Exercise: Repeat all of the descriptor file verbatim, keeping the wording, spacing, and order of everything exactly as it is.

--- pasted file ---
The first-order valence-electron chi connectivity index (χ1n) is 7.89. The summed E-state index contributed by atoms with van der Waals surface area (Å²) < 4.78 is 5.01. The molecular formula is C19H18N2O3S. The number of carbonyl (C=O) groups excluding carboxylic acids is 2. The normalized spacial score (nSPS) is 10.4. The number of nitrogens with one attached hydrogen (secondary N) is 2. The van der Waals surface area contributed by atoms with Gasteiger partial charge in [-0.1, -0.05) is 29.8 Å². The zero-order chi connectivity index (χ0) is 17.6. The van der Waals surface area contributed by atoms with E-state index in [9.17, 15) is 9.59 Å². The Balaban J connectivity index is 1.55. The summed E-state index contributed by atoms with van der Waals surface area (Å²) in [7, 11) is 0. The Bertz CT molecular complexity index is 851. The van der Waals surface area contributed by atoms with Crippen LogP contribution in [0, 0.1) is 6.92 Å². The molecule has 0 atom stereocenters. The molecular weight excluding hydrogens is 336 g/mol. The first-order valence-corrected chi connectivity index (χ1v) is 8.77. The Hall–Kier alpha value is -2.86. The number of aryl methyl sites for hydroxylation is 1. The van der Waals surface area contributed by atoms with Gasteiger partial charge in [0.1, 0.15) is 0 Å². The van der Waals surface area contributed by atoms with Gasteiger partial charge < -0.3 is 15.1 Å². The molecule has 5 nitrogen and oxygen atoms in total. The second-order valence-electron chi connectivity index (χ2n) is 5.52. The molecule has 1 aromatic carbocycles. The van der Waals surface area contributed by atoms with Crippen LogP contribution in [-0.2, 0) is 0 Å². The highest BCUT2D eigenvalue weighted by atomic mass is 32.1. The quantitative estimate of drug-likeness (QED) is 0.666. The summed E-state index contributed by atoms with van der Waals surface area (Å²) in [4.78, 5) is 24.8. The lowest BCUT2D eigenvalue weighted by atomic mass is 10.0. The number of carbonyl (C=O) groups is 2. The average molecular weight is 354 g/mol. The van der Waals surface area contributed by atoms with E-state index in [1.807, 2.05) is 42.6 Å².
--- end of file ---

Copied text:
The first-order valence-electron chi connectivity index (χ1n) is 7.89. The summed E-state index contributed by atoms with van der Waals surface area (Å²) < 4.78 is 5.01. The molecular formula is C19H18N2O3S. The number of carbonyl (C=O) groups excluding carboxylic acids is 2. The normalized spacial score (nSPS) is 10.4. The number of nitrogens with one attached hydrogen (secondary N) is 2. The van der Waals surface area contributed by atoms with Gasteiger partial charge in [-0.1, -0.05) is 29.8 Å². The zero-order chi connectivity index (χ0) is 17.6. The van der Waals surface area contributed by atoms with E-state index in [9.17, 15) is 9.59 Å². The Balaban J connectivity index is 1.55. The summed E-state index contributed by atoms with van der Waals surface area (Å²) in [7, 11) is 0. The Bertz CT molecular complexity index is 851. The van der Waals surface area contributed by atoms with Crippen LogP contribution in [0, 0.1) is 6.92 Å². The molecule has 0 atom stereocenters. The molecular weight excluding hydrogens is 336 g/mol. The first-order valence-corrected chi connectivity index (χ1v) is 8.77. The Hall–Kier alpha value is -2.86. The number of aryl methyl sites for hydroxylation is 1. The van der Waals surface area contributed by atoms with Gasteiger partial charge in [0.1, 0.15) is 0 Å². The van der Waals surface area contributed by atoms with Gasteiger partial charge < -0.3 is 15.1 Å². The molecule has 5 nitrogen and oxygen atoms in total. The second-order valence-electron chi connectivity index (χ2n) is 5.52. The molecule has 1 aromatic carbocycles. The van der Waals surface area contributed by atoms with Crippen LogP contribution in [-0.2, 0) is 0 Å². The highest BCUT2D eigenvalue weighted by atomic mass is 32.1. The quantitative estimate of drug-likeness (QED) is 0.666. The summed E-state index contributed by atoms with van der Waals surface area (Å²) in [4.78, 5) is 24.8. The lowest BCUT2D eigenvalue weighted by atomic mass is 10.0. The number of carbonyl (C=O) groups is 2. The average molecular weight is 354 g/mol. The van der Waals surface area contributed by atoms with E-state index in [1.807, 2.05) is 42.6 Å².